by Greg Klein | September 21, 2015
As the world’s largest seller of rough diamonds, the De Beers Group obviously likes to see positive forecasts for the gems. The company came through with its own optimistic outlook in this year’s Diamond Insight Report, released September 21. The global giant concedes that 2014’s weaker diamond demand pushed oversupply into 2015, which remains a challenging year. Even so, it’s “undeniable that the fundamentals of the sector remain attractive,” insists CEO Philippe Mellier.
Despite demand dropping off in the latter months, diamonds had quite a year in 2014. Rough sales increased 12% to more than $20 billion. Diamond jewelry sales grew 3%, surpassing $80 billion for the first time. Global rough production by carat dropped 3% but output by value rose almost 6% to more than $19 billion.
While still optimistic about long-term demand, De Beers sees little new supply. Three new mines came online last year with Lukoil’s Grib and ALROSA’s Karpinskogo-1, both in western Russia, and Gem Diamonds’ Ghaghoo in Botswana. Earlier this year ALROSA began commissioning a fourth new mine, Botuobinsky in Siberia.
“The greenfield diamond project pipeline remains sparse, however.” Suppliers have just two large-scale projects under construction: the De Beers/Mountain Province Diamonds TSX:MPV Gahcho Kué joint venture in the Northwest Territories and Stornoway Diamond’s (TSX:SWY) Renard project in Quebec. Other projects cited by De Beers include ALROSA’s Verkhne Munskoe pipe, scheduled for 2018 production, and Rio Tinto’s (NYE:RIO) Bunder project, slated for 2017, while expansions and extensions are planned for other brownfield sites. But for some reason De Beers bases its statements on info that’s at least 16 months old.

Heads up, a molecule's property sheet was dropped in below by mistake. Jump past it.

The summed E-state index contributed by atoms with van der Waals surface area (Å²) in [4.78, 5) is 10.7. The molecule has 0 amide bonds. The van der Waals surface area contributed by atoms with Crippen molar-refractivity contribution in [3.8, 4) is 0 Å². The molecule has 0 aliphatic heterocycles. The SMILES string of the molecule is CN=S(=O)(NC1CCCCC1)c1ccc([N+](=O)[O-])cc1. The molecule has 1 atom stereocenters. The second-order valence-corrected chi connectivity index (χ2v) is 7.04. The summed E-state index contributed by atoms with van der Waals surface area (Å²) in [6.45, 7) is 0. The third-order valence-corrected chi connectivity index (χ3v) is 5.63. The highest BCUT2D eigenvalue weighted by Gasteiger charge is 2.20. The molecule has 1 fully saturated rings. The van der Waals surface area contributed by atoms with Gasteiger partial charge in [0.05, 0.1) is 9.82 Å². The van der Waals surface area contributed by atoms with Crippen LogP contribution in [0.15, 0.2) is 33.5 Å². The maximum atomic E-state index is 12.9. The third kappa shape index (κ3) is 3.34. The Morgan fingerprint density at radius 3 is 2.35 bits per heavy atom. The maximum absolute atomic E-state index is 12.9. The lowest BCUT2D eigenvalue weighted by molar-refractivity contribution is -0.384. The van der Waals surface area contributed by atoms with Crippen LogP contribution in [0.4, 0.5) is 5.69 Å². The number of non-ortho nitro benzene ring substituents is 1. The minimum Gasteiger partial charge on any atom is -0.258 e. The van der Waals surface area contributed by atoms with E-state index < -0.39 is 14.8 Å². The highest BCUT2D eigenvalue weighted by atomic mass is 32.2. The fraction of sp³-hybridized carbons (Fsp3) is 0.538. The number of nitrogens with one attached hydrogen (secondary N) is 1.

New mines and brownfield expansion are “expected to lift total carat production to levels similar to the mid-2000s but, owing to the mix of new diamonds mined, value growth is expected to be less pronounced.” Towards the end of the decade, “overall supply is likely to plateau.”
Meanwhile, De Beers portrays India as a market of exceptional potential and a society where diamonds have “always had an intrinsic appeal” to women. Unlike Westerners, very few Indian men proffer a diamond along with a marriage proposal. Instead, they “display their love with gifts of diamonds on different occasions during the marriage.”
To offer suppliers more insight into this market, De Beers researched 40,000 Indian women. The results, which Indian men just might be interested to read, take up more than half of this year’s report.